But don’t just take my word for it. Consider what Alan Greenspan has had to say on the matter.
Alan Greenspan, who served at the helm of the Federal Reserve for nearly two decades, recently penned an op-ed for the Council on Foreign Relations discussing gold and its possible role in China, the world’s second-largest economy. He notes that if China converted only a “relatively modest part of its $4 trillion foreign exchange reserves into gold, the country’s currency could take on unexpected strength in today’s international financial system.”
Meanwhile, the Chinese have also been accumulating a tremendous amount of U.S. debt. At this point, the Chinese own approximately 1.3 trillion dollars worth of our debt, and that gives them a lot of power over our currency and over our financial system.
Someday if the Chinese wanted to undermine confidence in the U.S. dollar and in the U.S. financial system, they have a lot of ammunition at their disposal.
And it isn’t just all of that debt that gives China leverage. In recent years, the Chinese have been buying up real estate, businesses and energy assets all over the United States at a staggering pace. For a small taste of what has been taking place, check out the YouTube video posted below.
On a purchasing power basis, the size of the Chinese economy has already surpassed the size of the U.S. economy.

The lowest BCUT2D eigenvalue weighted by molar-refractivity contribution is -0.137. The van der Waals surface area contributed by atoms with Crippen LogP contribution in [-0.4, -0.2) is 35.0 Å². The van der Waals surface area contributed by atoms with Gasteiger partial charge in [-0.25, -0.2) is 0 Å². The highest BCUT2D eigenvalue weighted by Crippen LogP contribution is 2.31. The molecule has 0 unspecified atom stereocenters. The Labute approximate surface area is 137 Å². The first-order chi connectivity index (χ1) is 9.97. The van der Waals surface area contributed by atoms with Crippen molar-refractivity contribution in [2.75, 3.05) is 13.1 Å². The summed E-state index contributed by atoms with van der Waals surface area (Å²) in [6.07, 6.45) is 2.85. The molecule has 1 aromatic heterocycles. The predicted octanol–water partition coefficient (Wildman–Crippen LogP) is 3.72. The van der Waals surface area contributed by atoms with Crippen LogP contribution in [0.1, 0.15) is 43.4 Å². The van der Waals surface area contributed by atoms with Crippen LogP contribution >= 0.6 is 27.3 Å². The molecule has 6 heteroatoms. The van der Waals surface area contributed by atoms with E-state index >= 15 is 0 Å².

And there are lots of signs of trouble ahead for the U.S. economy at this point. I like how Brandon Smith put it in one recent article.
We are only two months into 2015, and it has already proven to be the most volatile year for the economic environment since 2008-2009. We have seen oil markets collapsing by about 50 percent in the span of a few months (just as the Federal Reserve announced the end of QE3, indicating fiat money was used to hide falling demand), the Baltic Dry Index losing 30 percent since the beginning of the year, the Swiss currency surprise, the Greeks threatening EU exit (and now Greek citizens threatening violent protests with the new four-month can-kicking deal), and the effects of the nine-month-long West Coast port strike not yet quantified. This is not just a fleeting expression of a negative first quarter; it is a sign of things to come.
In addition, things continue to look quite bleak for Europe. Once upon a time, many expected the euro to overtake the U.S. dollar as the primary global reserve currency, but that didn’t happen. And in recent months the euro has been absolutely crashing. On Wednesday, it hit the lowest point that we have seen against the dollar in more than a decade.
The euro last stood at $1.1072, off 0.90 percent for the day and below a key support level, Sutton said. It fell to as little as $1.1066, which was the lowest level for the euro against the dollar since September 2003, according to Thomson Reuters data.
The euro also declined to one-month lows against the Japanese yen, which was flat against the dollar at 119.72 yen to the dollar.
As the U.S. and Europe continue to struggle, China is going to want a significantly larger role on the global stage.
And as the billboard in Thailand suggests, they are more than willing to step up to the plate.
So will the road to the future be paved with Chinese currency? Please feel free to share what you think by posting a comment below.